A 24"x18" 'desktop' is glued together after prepping them for gluing. It will be framed in a bit of walnut later on.
A bearing is fashioned for the movement of the hinge joints for the desktop. It consists of a bolt, two washers, a metal sleeve, and locknut. All available at big box stores.
The movement mechanism is better understood if you look at the pictures first. Two 16" braces are glued and screwed to the underside of the desktop with pocket hole screws. The braces extend beyond the desktop with holes to accept the sleeve bearings. A small rounded 6" section of brace is bolted to these on the inside of them to offset them so that they will clear the 32" legs that will be attached to the rails and rounded six inch brace. Again, hard to explain but the series of pictures will clear things up.
The entire desktop, brace, and legs unit is assembled and lifted to the top of the rails. A threaded rod and bearings are inserted through the top rail holes from the outside of one rail to the other one and through the LEGS which are on the inner thighs of the rails. A locknut is placed on one end of the rod and a threaded knob an the other end and allowed to slide down into the rails.
Another threaded rod with bearings is inserted into the holes from the outside of one wall rail to the hole at the top of the second rail. This rod is inserted into the two holes on the two top protruding braces. A locknut is placed on one end and a threaded knob on the other end and the rod allowed to slide down into the slots. Note that I also placed a metal tube over the rod when inserting it to hide the threads. Totally an aesthetic touch that you can choose to use or not. When the knob is tightened it squeezes bearings, metal tube, and knob against the wood making a very good friction fit that doesn't slip.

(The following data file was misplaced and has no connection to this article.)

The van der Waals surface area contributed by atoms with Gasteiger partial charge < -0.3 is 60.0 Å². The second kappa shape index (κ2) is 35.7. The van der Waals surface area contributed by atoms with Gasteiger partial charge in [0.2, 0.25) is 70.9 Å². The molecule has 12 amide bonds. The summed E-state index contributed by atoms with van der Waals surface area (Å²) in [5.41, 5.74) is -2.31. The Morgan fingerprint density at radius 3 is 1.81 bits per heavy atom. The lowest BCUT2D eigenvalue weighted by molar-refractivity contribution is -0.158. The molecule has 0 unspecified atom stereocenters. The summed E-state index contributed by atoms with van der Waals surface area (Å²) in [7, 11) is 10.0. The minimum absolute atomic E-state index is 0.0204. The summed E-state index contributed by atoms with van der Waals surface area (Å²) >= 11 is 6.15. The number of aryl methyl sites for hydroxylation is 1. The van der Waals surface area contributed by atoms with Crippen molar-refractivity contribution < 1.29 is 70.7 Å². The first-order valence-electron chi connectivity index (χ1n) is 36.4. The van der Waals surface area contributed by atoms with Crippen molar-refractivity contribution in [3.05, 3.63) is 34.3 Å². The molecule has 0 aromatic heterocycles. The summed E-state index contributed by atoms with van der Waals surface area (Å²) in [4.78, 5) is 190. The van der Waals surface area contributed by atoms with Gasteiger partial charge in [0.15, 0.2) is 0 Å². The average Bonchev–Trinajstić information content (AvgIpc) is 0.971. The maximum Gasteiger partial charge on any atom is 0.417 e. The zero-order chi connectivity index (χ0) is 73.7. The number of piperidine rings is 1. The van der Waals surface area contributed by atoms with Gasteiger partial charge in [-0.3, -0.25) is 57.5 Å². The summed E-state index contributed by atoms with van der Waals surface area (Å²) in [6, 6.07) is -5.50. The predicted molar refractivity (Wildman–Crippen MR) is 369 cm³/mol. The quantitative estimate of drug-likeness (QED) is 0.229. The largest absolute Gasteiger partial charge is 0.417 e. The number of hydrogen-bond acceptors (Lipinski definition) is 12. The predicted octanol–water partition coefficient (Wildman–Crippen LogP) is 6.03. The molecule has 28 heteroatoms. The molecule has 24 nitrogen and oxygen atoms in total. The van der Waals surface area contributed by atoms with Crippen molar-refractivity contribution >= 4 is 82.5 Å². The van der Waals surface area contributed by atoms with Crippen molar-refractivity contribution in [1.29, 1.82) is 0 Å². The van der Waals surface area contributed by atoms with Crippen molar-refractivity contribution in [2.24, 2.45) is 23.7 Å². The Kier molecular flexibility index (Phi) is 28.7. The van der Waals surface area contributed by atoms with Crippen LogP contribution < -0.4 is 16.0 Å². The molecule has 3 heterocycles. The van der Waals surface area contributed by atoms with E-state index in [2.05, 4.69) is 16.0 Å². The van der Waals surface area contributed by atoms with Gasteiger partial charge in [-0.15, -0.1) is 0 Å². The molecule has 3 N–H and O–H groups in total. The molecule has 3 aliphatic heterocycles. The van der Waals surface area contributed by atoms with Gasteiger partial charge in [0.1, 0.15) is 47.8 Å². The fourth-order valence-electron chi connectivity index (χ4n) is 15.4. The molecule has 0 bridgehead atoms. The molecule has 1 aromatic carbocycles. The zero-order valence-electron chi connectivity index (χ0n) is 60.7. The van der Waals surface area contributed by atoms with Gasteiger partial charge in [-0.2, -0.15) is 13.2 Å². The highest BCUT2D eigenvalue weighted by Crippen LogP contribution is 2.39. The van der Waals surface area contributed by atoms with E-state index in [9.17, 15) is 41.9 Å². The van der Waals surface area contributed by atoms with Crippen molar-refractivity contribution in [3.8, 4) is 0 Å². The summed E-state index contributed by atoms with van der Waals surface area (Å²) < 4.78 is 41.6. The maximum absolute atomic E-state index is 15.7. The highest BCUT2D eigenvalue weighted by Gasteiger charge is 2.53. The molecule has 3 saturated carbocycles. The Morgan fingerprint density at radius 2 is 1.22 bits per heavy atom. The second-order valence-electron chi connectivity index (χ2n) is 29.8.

At this point you should have two rails separated by the table mechanism lying flat on the rails by two rods at the upper and lower part of the table top mechanism. If the knobs are loosened the entire mechanism and desktop can slide up and down the rails. The higher location is good for canvas painting while standing like a standard easel and at whatever height the artist desires.
The entire mechanism can be slid down the rails and the top rod lowered forcing the desktop to scissor to any angle down to a horizontal position. These positions are useful for watercolor painting or drawing. A slightly tilted angle can also be helpful with watercolor painting as the artist will often want the colors to run on the paper.
Step 4: Additional Pieces to Finish It Up
To make the easel useful some finishing touches need to be added.
First, you might want to frame the desktop. I used strips of walnut. You can also leave it without a frame.
Next, you'll need a way to keep a canvas locked into place when the easel is in a vertical position. I fashioned a rail on the back of the desktop with a sliding pocket inside of it. A short lip slides in and out about three inches at the bottom. It is short as it's simply a resting place for the canvas. It can be removed entirely or reversed so there is no outward facing lip. The top sliding lip is much longer so that it can accommodate a fairly tall canvas. It will extend upward to 36" tall. Threaded T-nuts are mounted in the pocket and small threaded knobs are used to tighten both the upper and lower sliding lips. The top lip can also be removed but the easel has to be in an upright position to do so.
Since water color painting is often very wet I've fashioned a 1/8th inch piece of plexiglass and drilled and screwed a 1/4" rail of aluminum bar to the upper portion of it. It hooks on at the top to keep it from sliding down. It is removed for oil painting.
The last item is purely aesthetic. I boxed in a removable cap with an arched shaped drop at the top and put a molding around it that roughly matches the trim over my windows and doors. It can be removed to make inserting/removing the threaded rod easier.
The last step is to find a couple of studs in the wall to screw it to. The easel is wide enough that 16" on center wall studs will be good for mounting. If your wall studs are 24" on center then you'll have to screw into one of them and use good wall anchors for the other. It is also possible to center it on a stud and screw it in at the center point. A couple of cabinet screws at the top and bottom rail separators holds it solidly.